unit price is known.


6. Acquaintance with rates of transportation and communi-
cation services to points within the United States and to
neighboring countries.
7. Ability to read and write amounts of money significant in
interpreting expanding environment.
8. Ability to understand that interest is money paid for the
use of money.
9. Ability to read amounts expressed as interest in written form.

10. Ability to budget a sum of money when cost of material is
known (teacher guidance).
11. Ability to make purchases and check change.


1. Knowledge that one mill is one-tenth of a cent.


2. Acquaintance with coins and currency used in various
parts of the world at different times.

3. Knowledge of rate of exchange between United States and
other countries of the world.
4. Acquaintance with the term, legal tender, and its significance.


5. Ability to find the average price when the total cost is
known.


6. Knowledge of rates of transportation and communication
services to places throughout the world from the United
States.
7. Acquaintance with different rates of postage for different
countries.
8. Ability to understand that interest is money paid for the
use of money.
9. Ability to read and write amounts expressed as interest in
written form.
10. Ability to read and write amounts of money independently.

11. Ability to budget a sum of money when cost of materials is
known.
12. Ability to make purchases and check change.


4. Ability to construct charts and graphs indicating temper-
ature (locally and throughout the world).


5. Knowledge that 00 C. and 32 F. are the same and that
100 C. and 212 F. are the same.

6. Knowledge of the freezing, melting and boiling points (water,
butter, alcohol, mercury, and iron).
7. Ability to understand significance of anti-freeze for radiators.

8. Ability to associate specific temperatures with weather
reports.
9. Ability to read plus and minus temperatures expressed
in written form (whole numbers and mixed numbers).




1. Ability to locate special information in which the date is
important.

2. Ability to understand the significance of the birth of Christ
as a point before which and after which time is recorded
differently.
3. Ability to use B. C. and A. D. significantly.

4. Acquaintance with the measurement of time in decades,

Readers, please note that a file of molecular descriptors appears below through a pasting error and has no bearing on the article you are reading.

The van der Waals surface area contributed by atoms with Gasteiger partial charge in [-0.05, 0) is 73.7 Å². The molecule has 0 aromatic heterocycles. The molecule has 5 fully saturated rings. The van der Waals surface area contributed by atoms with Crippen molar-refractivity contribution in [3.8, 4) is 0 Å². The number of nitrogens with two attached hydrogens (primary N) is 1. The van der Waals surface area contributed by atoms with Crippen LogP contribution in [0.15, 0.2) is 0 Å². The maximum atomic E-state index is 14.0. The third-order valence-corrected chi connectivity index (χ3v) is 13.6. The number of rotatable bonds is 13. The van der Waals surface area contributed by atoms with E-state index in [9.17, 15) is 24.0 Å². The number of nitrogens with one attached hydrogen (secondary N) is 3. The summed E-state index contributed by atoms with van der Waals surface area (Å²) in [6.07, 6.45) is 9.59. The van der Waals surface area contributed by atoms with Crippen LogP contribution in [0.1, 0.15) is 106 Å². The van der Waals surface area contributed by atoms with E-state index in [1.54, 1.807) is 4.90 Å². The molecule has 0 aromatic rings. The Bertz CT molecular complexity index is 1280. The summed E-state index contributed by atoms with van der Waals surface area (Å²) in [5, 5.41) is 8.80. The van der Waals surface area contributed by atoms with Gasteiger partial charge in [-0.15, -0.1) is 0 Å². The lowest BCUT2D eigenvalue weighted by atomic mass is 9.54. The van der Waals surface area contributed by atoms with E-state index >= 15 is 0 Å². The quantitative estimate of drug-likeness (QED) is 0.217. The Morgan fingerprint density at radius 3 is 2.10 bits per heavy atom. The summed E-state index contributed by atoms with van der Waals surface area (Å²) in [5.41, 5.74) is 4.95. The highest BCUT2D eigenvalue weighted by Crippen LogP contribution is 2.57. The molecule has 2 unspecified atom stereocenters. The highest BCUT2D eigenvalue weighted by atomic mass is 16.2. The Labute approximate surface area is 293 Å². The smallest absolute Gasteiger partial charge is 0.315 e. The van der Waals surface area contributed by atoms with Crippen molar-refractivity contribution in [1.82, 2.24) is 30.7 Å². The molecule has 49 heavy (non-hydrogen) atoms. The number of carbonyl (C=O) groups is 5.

scores, and centuries.
5. Knowledge of the age of the earth based on anthropological
and geological evidence.
6. Ability to solve printed problems in which time and speed
are significant.
7. Knowledge of some of the different systems man has devised
for measuring time.
8. Ability to understand the relationship of latitude and longi-
tude to the astronomical basis of time.

9. Ability to understand the meaning of degree, second, minute,
when used to express latitude and longitude.

10. Ability to budget time independently, usually with good
results. . \
11. Ability to interpret rhythmic patterns and express them in
written form.


I I I I









MATHEMATICAL CONCEPTS 11

A total picture of the development of understandings and skills
concerningg time, length, mass, and exchange would include all
distinguishing characteristics of each. The charts show only that
part of the picture which will be of interest to and within the
level of ability of elementary children. A development of the
concept of density, for example, has been omitted.

DEVELOPING THE CONCEPT OF TIME
AND TIME RELATIONSHIPS
Complete understandings and skills involving time cannot be
established at any one stage of the child's development. It seems
certain, however, that better understandings and skills can be
developed if each teacher recognizes the major problems involved.
As a result of experiences with clocks and calendars the child
should come to an appreciation of man's resourcefulness and an
understanding of the sequence of events in world development.
Likewise, he becomes aware of the part speed (an interrelation-
ship of time and distance) plays in modern life.
In the beginning children have many experiences with telling
time, and make decisions regarding the use of time. As they
grow older, they become interested in the variety of clocks avail-
able for telling time and are curious about their differences.
Children hear such words as Seth Thomas, Big Ben, Ingersoll,
and wonder about them. They notice the difference between tiny
watches and grandfather clocks. They become conscious of the
fact that some people have sundials in their gardens, and perhaps
they hear that the sundial on Bok Tower is one of the most ac-
curate in the world. They read about candle clocks, water clocks,
and the like, and recall that an egg-timer is really a miniature
hour-glass. It is at this point that they are ready for other in-
formation about the historical development of time telling de-
vices. This involves a partial understanding of the astronomical
basis of time. How much information children get and are able
to assimilate will depend on their level of maturity, and the
variety and number of previous experiences with time.
Learning to tell the date by means of a calendar is another
skill which should receive attention in the primary grades. Many
teachers capitalize on the need for finding the date as a means of
helping children identify numbers, and learn their sequence.









12 ARITHMETIC IN THE ELEMENTARY SCHOOL

In the upper grades children become curious about the origin of
the modern calendar when they read about calendars used by
other races and cultures. Information about the astronomical
basis of time is necessary if the child is to understand some of
the differences in calendars. This should lead to an appreciation